Celsis aims to provide its customers with not only the tools to perform adequate and affordable testing, but to do it expeditiously.
“The laboratory is typically viewed as a bottleneck in the production process,” explains Scdoris, who prior to joining Celsis, worked for 15 years in quality control for the dairy industry. “Production is trying to do things ‘just in time’ and respond to their customers as quickly as possible. So, they produce a product, but it gets held up in quality control awaiting testing so it can be released.”
The Celsis RapiScreen product, which uses adenosine triphosphate (ATP) bioluminescence, can screen food and beverage products to assure sterility and release them in 48 hours, compared to what can sometimes take up to 4 days or more—a huge benefit to a company’s financials, Scdoris points out.
In addition, laboratories see a benefit in having technology tools, such as those offered by Celsis, that generate electronic records as opposed to “notebooks full of paper records,” says Scdoris.
“Auditors want to know that a company has the ability to retrieve information from the testing that they’ve conducted. That’s a very big trend these days.”
FDA’s Q&A on Product Tracing and Recordkeeping
Q: What is product tracing and why is it important?
A: In general, a product tracing system involves documenting the production and distribution chain of products so that in the case of an outbreak or evidence of contaminated food, a product can be traced back to a common source or forward through distribution channels.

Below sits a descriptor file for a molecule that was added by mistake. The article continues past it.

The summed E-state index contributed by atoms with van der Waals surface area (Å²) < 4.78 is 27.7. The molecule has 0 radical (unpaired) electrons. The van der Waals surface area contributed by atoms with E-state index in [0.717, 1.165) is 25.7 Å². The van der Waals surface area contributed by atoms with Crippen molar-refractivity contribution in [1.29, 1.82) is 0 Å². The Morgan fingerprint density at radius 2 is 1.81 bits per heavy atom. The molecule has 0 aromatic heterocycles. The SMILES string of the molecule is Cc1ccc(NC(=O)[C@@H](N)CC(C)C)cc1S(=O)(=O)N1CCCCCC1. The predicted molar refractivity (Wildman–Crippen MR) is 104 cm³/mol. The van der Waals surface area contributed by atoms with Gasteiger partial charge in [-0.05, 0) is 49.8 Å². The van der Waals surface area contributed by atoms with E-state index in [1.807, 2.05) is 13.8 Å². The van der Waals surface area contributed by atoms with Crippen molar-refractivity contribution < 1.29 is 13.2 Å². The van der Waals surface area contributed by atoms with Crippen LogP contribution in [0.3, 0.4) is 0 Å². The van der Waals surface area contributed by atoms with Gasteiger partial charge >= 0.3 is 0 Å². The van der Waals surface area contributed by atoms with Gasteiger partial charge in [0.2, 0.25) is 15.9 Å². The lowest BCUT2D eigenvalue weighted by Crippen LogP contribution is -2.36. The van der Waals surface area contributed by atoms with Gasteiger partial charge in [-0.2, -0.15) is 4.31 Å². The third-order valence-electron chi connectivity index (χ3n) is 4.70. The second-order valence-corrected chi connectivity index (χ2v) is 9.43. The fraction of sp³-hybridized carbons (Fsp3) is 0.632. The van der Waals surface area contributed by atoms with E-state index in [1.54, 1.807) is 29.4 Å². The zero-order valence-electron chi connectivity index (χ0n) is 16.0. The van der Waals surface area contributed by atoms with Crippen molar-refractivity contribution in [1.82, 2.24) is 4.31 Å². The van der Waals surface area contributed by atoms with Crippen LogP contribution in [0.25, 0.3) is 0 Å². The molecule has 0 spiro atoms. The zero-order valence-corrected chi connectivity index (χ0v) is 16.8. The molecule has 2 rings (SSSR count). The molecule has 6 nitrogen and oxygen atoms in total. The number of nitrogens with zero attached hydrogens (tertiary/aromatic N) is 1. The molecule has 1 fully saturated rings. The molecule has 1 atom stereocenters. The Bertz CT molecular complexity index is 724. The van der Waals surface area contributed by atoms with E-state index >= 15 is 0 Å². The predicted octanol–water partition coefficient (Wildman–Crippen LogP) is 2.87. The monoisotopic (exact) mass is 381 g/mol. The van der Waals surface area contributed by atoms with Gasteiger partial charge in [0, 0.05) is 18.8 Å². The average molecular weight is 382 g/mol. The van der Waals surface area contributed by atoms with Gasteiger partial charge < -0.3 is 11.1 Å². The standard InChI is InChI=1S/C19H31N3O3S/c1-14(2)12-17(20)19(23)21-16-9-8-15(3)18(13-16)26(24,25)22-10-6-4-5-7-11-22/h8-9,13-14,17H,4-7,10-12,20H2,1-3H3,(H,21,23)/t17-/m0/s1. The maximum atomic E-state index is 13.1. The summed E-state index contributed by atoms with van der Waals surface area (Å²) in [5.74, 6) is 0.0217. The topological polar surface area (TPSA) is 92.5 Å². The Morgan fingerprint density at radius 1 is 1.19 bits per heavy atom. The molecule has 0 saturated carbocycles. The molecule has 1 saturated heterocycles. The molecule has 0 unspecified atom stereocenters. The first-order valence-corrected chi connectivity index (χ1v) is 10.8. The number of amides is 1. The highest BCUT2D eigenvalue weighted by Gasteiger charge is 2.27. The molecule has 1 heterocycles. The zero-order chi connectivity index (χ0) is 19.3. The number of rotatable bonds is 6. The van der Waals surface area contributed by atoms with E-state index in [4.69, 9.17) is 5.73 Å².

Product tracing systems enable government agencies and those who produce and sell food to take action more quickly when an outbreak of foodborne illness occurs or contaminated product is identified, thus preventing illnesses. Actions include removing a product from the marketplace and alerting the public if a product has already been distributed.
Many producers, manufacturers and retailers have product tracing systems in place, but they vary depending on the amount of information the system records, how far forward or backwards in the supply chain the system tracks, technologies used to maintain records, and the precision with which a system can pinpoint a product’s movement.
Q: Did Congress provide any specifics about the recordkeeping requirements FDA is to establish for high-risk foods?
A: Yes. Congress has established certain recordkeeping requirements, including the following:
• they must relate only to information that is reasonably available and appropriate;
• they must be science-based;
• they may not prescribe specific technologies to
• the public health benefits must outweigh the cost of complying with the requirements;
• they must be practical for facilities of varying sizes and capabilities;
• to the extent practical, they may not require a facility to change business systems to comply;
• they must allow for the maintenance of records at a reasonably accessible location, provided that the records can be made available to FDA within 24 hours of a request; and